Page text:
Monkeypox virus - 3D render

Cambridge is among 12 institutions across the UK that will be working together to tackle the monkeypox outbreak, developing better diagnostic tests, identifying potential therapies and studying vaccine effectiveness and the virus’ spread.

Few would have predicted that monkeypox virus would be causing a global epidemic in 2022

Geoffrey Smith

The consortium has received £2 million from the Biotechnology and Biosciences Research Council and the Medical Research Council, both part of UK Research and Innovation (UKRI). It is led by the Pirbright Institute and the MRC-University of Glasgow Centre for Virus Research.

Researchers will work closely with experts at government agencies – the Animal and Plant Health Agency, UK Health Security Agency, and Defence Science and Technology Laboratory – to study the current outbreak and inform the public health response in the UK and internationally.

Cambridge scientists Professor Geoffrey Smith from the Department of Pathology and Professor Mike Weekes from the Cambridge Institute for Medical Research and Department of Medicine are among the key scientists involved in the consortium.

Professor Weekes said: "Monkeypox has become a really important global pathogen, reaching more than 50 countries worldwide in a matter of months. Although we have an effective vaccine and treatment, global roll-out has so far proved challenging, emphasising the importance of a comprehensive understanding of this virus. The UK consortium includes researchers from multiple different disciplines, and I anticipate the data we generate will rapidly help understand how the virus can be targeted in new ways to prevent disease."

Professor Smith said: “Few would have predicted that monkeypox virus would be causing a global epidemic in 2022. The ability to respond quickly to this new challenge has been helped greatly not just by the swift and welcome response of UKRI, but also by decades of support for the study of orthopoxviruses from UKRI and the Wellcome Trust. The information gained from those studies is valuable in the fight against monkeypox virus.”

The monkeypox virus outbreak originated in West Africa. The current worldwide outbreak of cases spreading outside this area was first identified in May 2022. This is the first time that many monkeypox cases and clusters have been reported in non-endemic areas.

In the UK there have been more than 3,400 confirmed cases since May, although case numbers are currently falling. Internationally, WHO reports it has spread to 106 countries and territories with 25 confirmed deaths.

Professor Melanie Welham, Executive Chair of BBSRC, said: “One of the real strengths of the UK’s scientific response to disease outbreaks is the way that we can draw on leading researchers from all over the country, who can pool their expertise to deliver results, fast. Long-term support for animal and human virus research has ensured we have the capability to respond with agility.

“This new national consortium will study the unprecedented monkeypox outbreak to better understand how to tackle it. This will feed rapidly into global public health strategies, developing new diagnostic tests and identifying potential therapies.”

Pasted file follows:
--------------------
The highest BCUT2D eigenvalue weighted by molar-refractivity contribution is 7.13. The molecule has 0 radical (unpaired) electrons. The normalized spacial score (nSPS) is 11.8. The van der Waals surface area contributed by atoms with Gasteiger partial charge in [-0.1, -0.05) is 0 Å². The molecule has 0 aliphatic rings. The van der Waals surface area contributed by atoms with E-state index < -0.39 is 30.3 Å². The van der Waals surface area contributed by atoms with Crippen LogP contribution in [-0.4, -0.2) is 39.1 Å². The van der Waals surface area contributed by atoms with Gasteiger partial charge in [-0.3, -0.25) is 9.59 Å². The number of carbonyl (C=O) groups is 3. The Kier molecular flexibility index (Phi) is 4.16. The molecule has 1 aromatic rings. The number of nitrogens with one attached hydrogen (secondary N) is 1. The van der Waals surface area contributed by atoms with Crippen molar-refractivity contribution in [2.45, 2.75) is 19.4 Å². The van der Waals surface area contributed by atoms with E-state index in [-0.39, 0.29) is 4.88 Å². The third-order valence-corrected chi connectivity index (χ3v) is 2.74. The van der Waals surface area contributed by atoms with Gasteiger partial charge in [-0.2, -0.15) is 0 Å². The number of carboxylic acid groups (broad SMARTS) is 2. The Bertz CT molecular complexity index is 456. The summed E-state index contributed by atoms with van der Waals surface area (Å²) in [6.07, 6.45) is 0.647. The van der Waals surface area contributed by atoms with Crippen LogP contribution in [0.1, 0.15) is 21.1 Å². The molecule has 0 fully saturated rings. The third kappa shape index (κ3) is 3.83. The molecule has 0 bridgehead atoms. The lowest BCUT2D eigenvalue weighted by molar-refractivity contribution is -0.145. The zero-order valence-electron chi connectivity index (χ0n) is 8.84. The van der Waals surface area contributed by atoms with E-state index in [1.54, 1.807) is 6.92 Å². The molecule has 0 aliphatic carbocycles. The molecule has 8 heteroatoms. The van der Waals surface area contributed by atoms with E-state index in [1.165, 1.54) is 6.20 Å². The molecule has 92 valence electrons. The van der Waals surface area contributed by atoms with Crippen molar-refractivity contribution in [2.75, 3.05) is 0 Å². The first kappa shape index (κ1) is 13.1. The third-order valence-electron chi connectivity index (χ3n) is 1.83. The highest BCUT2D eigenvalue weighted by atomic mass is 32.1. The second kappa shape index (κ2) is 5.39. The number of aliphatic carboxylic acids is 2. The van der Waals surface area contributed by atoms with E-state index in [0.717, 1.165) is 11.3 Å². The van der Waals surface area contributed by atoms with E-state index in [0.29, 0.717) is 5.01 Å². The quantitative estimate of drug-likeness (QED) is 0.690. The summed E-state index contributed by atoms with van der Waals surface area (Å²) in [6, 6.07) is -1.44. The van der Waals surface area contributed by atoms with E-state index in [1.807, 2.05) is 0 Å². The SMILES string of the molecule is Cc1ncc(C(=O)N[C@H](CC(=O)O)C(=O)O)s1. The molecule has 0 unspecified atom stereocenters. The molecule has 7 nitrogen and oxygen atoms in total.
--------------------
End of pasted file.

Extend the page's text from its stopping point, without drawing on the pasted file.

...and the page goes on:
The consortium will focus on building our understanding in a number of key areas, including:

Developing new tests and identifying potential control measures:

  • Developing sensitive point-of-care tests to speed up diagnosis, such as lateral flow tests or LAMP* tests. The lateral flow test development will be conducted with Global Access Diagnostics (GADx) to develop a product which could later be manufactured at scale and used clinically worldwide, including in low/middle income countries.
  • Screening potential drugs to treat monkeypox in human cells in the lab to determine which ones could be developed for further testing.
  • Studying the virus, how it infects humans and its susceptibility to the immune response to identify targets for future therapies.

Studying the virus:

  • Characterising the genome of the virus and studying how it is evolving, and how this is linked to changes in the transmission and pathology of the virus.
  • Understanding the human immune response to the virus and the vaccine, including studying samples from infected individuals.
  • Identifying animal reservoirs and potential spill-over routes of transmission between animals and humans.

Learning from the vaccine roll-out:

  • Studying the effectiveness of the smallpox vaccine by tracking the immune responses after primary and secondary vaccination of up to 200 individuals.

Professor Bryan Charleston, co-lead from The Pirbright Institute, said: “The implications of the current monkeypox outbreak are huge. As well as tackling the current outbreak, we also need to be fully prepared for next outbreak, because worldwide there’s a huge reservoir of infection. One of the key ways we can do this is to develop rapid tests, which are very important to help clinicians on the front line to manage the disease.”

Professor Massimo Palmarini, co-lead from the MRC-University of Glasgow Centre for Virus Research, said: “Monkeypox is public health challenge, so taking decisive, collective action to better understand this virus is paramount. By bringing together research expertise in different areas, we will harness the UK’s world-leading knowledge to learn more about how the virus works and spreads and provide the foundations for the development of potential new treatments.”

Adapted from a press release from UKRI

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